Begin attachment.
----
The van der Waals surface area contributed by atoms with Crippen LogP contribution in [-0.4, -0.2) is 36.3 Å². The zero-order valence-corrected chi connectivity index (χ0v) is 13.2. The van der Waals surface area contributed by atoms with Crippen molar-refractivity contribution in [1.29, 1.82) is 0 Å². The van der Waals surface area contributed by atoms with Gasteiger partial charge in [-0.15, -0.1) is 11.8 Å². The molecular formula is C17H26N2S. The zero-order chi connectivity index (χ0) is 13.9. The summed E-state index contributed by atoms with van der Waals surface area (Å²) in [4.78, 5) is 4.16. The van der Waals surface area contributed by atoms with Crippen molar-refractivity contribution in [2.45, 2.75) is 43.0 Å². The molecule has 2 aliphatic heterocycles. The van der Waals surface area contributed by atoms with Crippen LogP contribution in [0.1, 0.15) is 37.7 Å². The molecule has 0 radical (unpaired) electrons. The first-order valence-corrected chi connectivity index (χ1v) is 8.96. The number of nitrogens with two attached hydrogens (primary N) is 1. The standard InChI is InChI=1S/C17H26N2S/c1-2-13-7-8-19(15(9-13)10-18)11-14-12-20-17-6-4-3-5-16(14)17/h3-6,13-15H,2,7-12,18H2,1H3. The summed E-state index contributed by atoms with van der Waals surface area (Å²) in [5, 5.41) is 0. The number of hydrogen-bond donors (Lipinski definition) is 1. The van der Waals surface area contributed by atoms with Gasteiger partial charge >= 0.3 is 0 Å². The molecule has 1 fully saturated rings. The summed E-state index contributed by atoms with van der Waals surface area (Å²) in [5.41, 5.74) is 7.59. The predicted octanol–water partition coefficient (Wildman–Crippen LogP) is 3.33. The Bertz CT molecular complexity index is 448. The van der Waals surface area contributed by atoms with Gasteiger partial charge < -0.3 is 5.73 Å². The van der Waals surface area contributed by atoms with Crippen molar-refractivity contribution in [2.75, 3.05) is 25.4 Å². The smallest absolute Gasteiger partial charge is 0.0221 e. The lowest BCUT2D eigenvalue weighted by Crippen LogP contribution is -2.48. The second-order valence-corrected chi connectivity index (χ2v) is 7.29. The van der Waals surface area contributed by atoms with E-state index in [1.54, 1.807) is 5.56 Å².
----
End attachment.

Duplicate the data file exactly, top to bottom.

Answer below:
The van der Waals surface area contributed by atoms with Crippen LogP contribution in [-0.4, -0.2) is 36.3 Å². The zero-order valence-corrected chi connectivity index (χ0v) is 13.2. The van der Waals surface area contributed by atoms with Crippen molar-refractivity contribution in [1.29, 1.82) is 0 Å². The van der Waals surface area contributed by atoms with Gasteiger partial charge in [-0.15, -0.1) is 11.8 Å². The molecular formula is C17H26N2S. The zero-order chi connectivity index (χ0) is 13.9. The summed E-state index contributed by atoms with van der Waals surface area (Å²) in [4.78, 5) is 4.16. The van der Waals surface area contributed by atoms with Crippen molar-refractivity contribution in [2.45, 2.75) is 43.0 Å². The molecule has 2 aliphatic heterocycles. The van der Waals surface area contributed by atoms with Crippen LogP contribution in [0.1, 0.15) is 37.7 Å². The molecule has 0 radical (unpaired) electrons. The first-order valence-corrected chi connectivity index (χ1v) is 8.96. The number of nitrogens with two attached hydrogens (primary N) is 1. The standard InChI is InChI=1S/C17H26N2S/c1-2-13-7-8-19(15(9-13)10-18)11-14-12-20-17-6-4-3-5-16(14)17/h3-6,13-15H,2,7-12,18H2,1H3. The summed E-state index contributed by atoms with van der Waals surface area (Å²) in [5, 5.41) is 0. The number of hydrogen-bond donors (Lipinski definition) is 1. The van der Waals surface area contributed by atoms with Gasteiger partial charge >= 0.3 is 0 Å². The molecule has 1 fully saturated rings. The summed E-state index contributed by atoms with van der Waals surface area (Å²) in [5.41, 5.74) is 7.59. The predicted octanol–water partition coefficient (Wildman–Crippen LogP) is 3.33. The Bertz CT molecular complexity index is 448. The van der Waals surface area contributed by atoms with Gasteiger partial charge < -0.3 is 5.73 Å². The van der Waals surface area contributed by atoms with Crippen molar-refractivity contribution in [2.75, 3.05) is 25.4 Å². The smallest absolute Gasteiger partial charge is 0.0221 e. The lowest BCUT2D eigenvalue weighted by Crippen LogP contribution is -2.48. The second-order valence-corrected chi connectivity index (χ2v) is 7.29. The van der Waals surface area contributed by atoms with E-state index in [1.54, 1.807) is 5.56 Å².